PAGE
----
Frequent demos mean the project never disappears for long. Instead, the team regularly surfaces from work to show where they are with progress and discuss what should come next. It is this predictable cadence of show-and-tell sessions that creates the dolphins-versus-submarines comparison.
Agile projects frequently surface to show progress and discuss issues. They are like dolphins, frequently surfacing never too far from where they last submerged.
Predictive projects may have less to show the business and so have an increased reliance on communication management plans to keep everyone informed. After kickoff, a predictive project might be busy in analysis and design for long periods with only internal deliverables to show for their work. In these circumstances, they behave more like submarines, disappearing from view for long periods then emerging to present the solution.
- Kanban boards - The concept of “make work visible” is applied on agile projects to show what tasks are being worked on currently and the status of pending and completed items. Since knowledge work is often novel or unprecedented in the organization, it helps to have visual cues for it so people can point to it or examine its position on a Kanban board to determine its status in the development process.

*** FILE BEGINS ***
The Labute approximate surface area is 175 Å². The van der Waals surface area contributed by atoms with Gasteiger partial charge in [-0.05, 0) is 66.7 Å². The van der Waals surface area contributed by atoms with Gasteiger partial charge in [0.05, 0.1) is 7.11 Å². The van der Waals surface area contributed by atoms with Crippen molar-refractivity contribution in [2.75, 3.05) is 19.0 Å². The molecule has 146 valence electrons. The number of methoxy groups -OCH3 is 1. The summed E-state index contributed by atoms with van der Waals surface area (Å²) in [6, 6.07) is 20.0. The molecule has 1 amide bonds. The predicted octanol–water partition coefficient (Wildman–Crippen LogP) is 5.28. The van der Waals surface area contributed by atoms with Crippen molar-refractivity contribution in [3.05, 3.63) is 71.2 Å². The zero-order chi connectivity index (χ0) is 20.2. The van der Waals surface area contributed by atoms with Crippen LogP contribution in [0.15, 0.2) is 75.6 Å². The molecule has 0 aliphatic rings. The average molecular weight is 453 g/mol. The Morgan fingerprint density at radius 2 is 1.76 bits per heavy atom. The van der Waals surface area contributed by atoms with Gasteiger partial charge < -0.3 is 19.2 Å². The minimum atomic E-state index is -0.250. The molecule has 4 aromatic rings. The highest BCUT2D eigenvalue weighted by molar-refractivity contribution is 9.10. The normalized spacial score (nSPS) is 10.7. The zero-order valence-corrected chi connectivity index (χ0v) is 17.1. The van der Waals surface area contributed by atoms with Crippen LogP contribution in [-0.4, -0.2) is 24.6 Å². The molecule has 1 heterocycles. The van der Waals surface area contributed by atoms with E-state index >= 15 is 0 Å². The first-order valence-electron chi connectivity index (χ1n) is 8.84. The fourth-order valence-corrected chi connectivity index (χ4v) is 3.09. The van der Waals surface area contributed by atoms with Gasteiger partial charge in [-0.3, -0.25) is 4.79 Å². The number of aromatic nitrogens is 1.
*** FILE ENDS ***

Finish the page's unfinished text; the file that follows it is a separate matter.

Modern agile project management tools have a variety of Kanban board and backlog viewing tools so stakeholders can review progress and task status remotely. Since these tools also track when work changes state, they can also calculate and display metrics such as lead time, cycle time, WIP and throughput rates that help determine likely completion dates and costs.
- Information radiators – A common theme between the various lean and agile approaches is to show and share information. XP has the practice “informative workspace,” Scrum encourages “transparency,” and Kanban development talks about making “process policies visible.” They promote graphing and sharing information—both good and bad—via large charts and graphs known as information radiators.